Gaga comes in hot in the prelude
On February 28th, 2020, Lady Gaga released her highly anticipated single “Stupid Love,” the lead to her sixth studio album, Chromatica. The following week, on March 5th, Gaga announced tour dates for The Chromatica Ball. Critics and fans alike were ecstatic Gaga returned to her dance-pop roots, with some fans pondering if this could be the long-awaited Artpop Act II era. Unfortunately, it was not. Worse, the Covid-19 pandemic paused everything following the release of “Stupid Love.” The album, which was planned to be released on April 10th, was pushed back to May 29th. The tour was rescheduled various times over the next two years.
Truth be told, this era was a mess, and out of Gaga’s control. However, there is a silver lining in everything. Behind its house-inspired production, lyrically, the songs on Chromatica are full of pain. Gaga has stated the period she was working on the album was one of the hardest in her life. Interestingly, it being released during the pandemic helped millions of fans get through one of the hardest times of their lives. Can you say full circle moment?
Finally, on July 17th, 2022, Lady Gaga kicked off The Chromatica Ball in Europe before ultimately bringing the tour to the United States. The Manhattan native hosted her hometown show at East Rutherford’s MetLife Stadium. This marked Lady Gaga’s first performance in New Jersey in eight years since 2014’s iconic ArtRave: The Artpop Ball. The Chromatica Ball is split into six segments. There is a Prelude, Act I, Act II, Act III, Act IV, Finale, and Encore. Excluding the encore, all segments are preceded by a lengthy video introduction.
Gaga comes in hot in the prelude performing some of her biggest hits back-to-back, specifically opening with “Bad Romance,” “Just Dance,” and “Poker Face.” The vocals, visuals, and choreography from the dancers are all on point. Things start to get spooky in Act I when Lady Gaga emerges strapped down on a giant metal slab faux bleeding performing “Alice,” “Replay,” and surprising fans with “Monster,” a fan favorite which has not been performed live since 2014. This almost makes up for the fact Gaga did not include any Artpop songs on this tour setlist, a bad choice. Then again Gaga also made sure not to include any songs from Joanne on this tour setlist, a good choice.
By Act II, you feel like you are in a gay nightclub as Lady Gaga keeps the party going with bass shaking the stadium, fire being spouted up, and lights rotating colors. The segment kicks off with an extended version of “911,” “Sour Candy, “Telephone,” and “Love Game.” A solid set of numbers, albeit it was disappointing to realize “Sour Candy,” one of her best on Chromatica, was heavily shortened live.
If there is a climax in such a powerhouse tour, Act III would be it, as Lady Gaga puts on an alluring performance of “Babylon.” During “Free Woman,” Lady Gaga performs a part of the song on Stage A and makes her way through the audience for the main portion of the song, and ends it as she makes her way to Stage B. Anyone who purchased pit and/or floor seats is guaranteed to capture incredible video during this song…I sure did twice in both DC (pit) and NJ (floor)! This act concludes with Gaga performing a beautiful acoustic version of “Born This Way” initially on piano before becoming a full band production.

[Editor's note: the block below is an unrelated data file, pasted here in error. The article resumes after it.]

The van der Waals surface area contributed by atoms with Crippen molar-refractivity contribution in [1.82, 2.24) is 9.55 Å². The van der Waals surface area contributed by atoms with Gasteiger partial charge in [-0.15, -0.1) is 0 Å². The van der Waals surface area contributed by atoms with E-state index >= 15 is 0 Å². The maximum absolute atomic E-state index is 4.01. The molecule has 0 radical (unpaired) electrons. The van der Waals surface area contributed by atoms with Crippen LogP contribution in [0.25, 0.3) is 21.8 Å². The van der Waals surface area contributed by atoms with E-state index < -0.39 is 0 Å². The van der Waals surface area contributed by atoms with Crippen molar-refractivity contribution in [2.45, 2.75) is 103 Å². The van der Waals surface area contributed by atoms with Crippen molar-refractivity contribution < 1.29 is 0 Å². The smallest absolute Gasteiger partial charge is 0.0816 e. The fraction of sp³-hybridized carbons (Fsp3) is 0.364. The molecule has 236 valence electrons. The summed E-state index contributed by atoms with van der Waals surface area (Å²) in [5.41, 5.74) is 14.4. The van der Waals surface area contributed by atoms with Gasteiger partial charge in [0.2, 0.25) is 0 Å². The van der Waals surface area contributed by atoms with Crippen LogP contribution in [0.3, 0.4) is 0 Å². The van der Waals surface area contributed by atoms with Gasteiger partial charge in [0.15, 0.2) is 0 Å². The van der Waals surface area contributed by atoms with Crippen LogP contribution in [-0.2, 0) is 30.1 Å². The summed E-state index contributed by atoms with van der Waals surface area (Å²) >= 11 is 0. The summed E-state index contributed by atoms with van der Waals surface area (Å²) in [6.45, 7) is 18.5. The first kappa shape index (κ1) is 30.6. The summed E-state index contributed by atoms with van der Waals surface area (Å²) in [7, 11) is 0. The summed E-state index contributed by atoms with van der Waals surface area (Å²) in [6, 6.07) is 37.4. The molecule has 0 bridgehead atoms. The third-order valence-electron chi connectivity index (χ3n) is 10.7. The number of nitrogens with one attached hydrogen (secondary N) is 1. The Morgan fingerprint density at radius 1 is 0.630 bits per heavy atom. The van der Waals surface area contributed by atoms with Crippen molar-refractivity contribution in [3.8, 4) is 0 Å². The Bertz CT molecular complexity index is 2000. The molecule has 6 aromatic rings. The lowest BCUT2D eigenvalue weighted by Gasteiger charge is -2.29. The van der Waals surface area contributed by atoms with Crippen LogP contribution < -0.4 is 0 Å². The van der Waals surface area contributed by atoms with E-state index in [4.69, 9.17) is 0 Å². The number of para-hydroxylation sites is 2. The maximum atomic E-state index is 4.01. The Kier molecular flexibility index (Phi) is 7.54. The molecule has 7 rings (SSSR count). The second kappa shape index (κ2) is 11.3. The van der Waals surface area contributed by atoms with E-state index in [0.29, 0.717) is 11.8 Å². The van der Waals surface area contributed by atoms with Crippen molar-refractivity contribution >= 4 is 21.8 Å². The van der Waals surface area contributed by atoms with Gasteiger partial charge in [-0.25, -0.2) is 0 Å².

Act IV is performed on Stage B, which is centered in the middle of the stadium. All of the songs performed during this segment are stripped-down on the piano: “Shallow,” “Always Remember Us This Way,” “The Edge of Glory,” “1000 Doves,” “Fun Tonight,” and “Enigma.” This provides a very intimate atmosphere, with Gaga regularly opening up during and in-between tracks. Gaga’s personal stories bring a much-welcomed element of vulnerability and bonding with fans.
The finale features extended performances of the two biggest staples from Chromatica. “Stupid Love,” which had the potential to be the next “Just Dance” or, at minimum, the next “Applause” had it not been cockblocked by the Covid-19 pandemic, kicked off the finale. The way 9/11 affected artists who released music in September 2011 was the same way the Covid-19 pandemic affected artists who released music in March 2020. Lady Gaga followed this up with her fifth and most recent Billboard Hot 100 #1, “Rain on Me,” whose performance was nothing short of spectacular.
Visually, the encore was the best performance of the night, as Lady Gaga closed out the show with an incredible rendition of “Hold My Hand.” This number was filled with tears, emotion, stellar vocals, and heavy pyro-tronics. Lady Gaga mentioned her hometown show at MetLife Stadium was the largest audience she has ever performed for, at 55,000 people, before tearfully discussing how grateful she was to her fans.
The first United States date on The Chromatica Ball was in Washington DC at Nationals Park stadium. The day it went on sale, I purchased VIP tickets. I was invited by Lady Gaga’s team to cover the MetLife Stadium show and got a second chance to see this show live. Watching “Hold My Hand” in its entirety was the highlight of The Chromatica Ball for me. There is no other artist like Lady Gaga who can put on an out-of-this-world production from start to finish. This is an artist whose worth every minute of your time and truly never disappoints. I am already looking forward to the next tour, and with whispers that Artpop Act II will be released on the tenth anniversary of Artpop (11/11/2023), let’s hope it’s another ArtRave!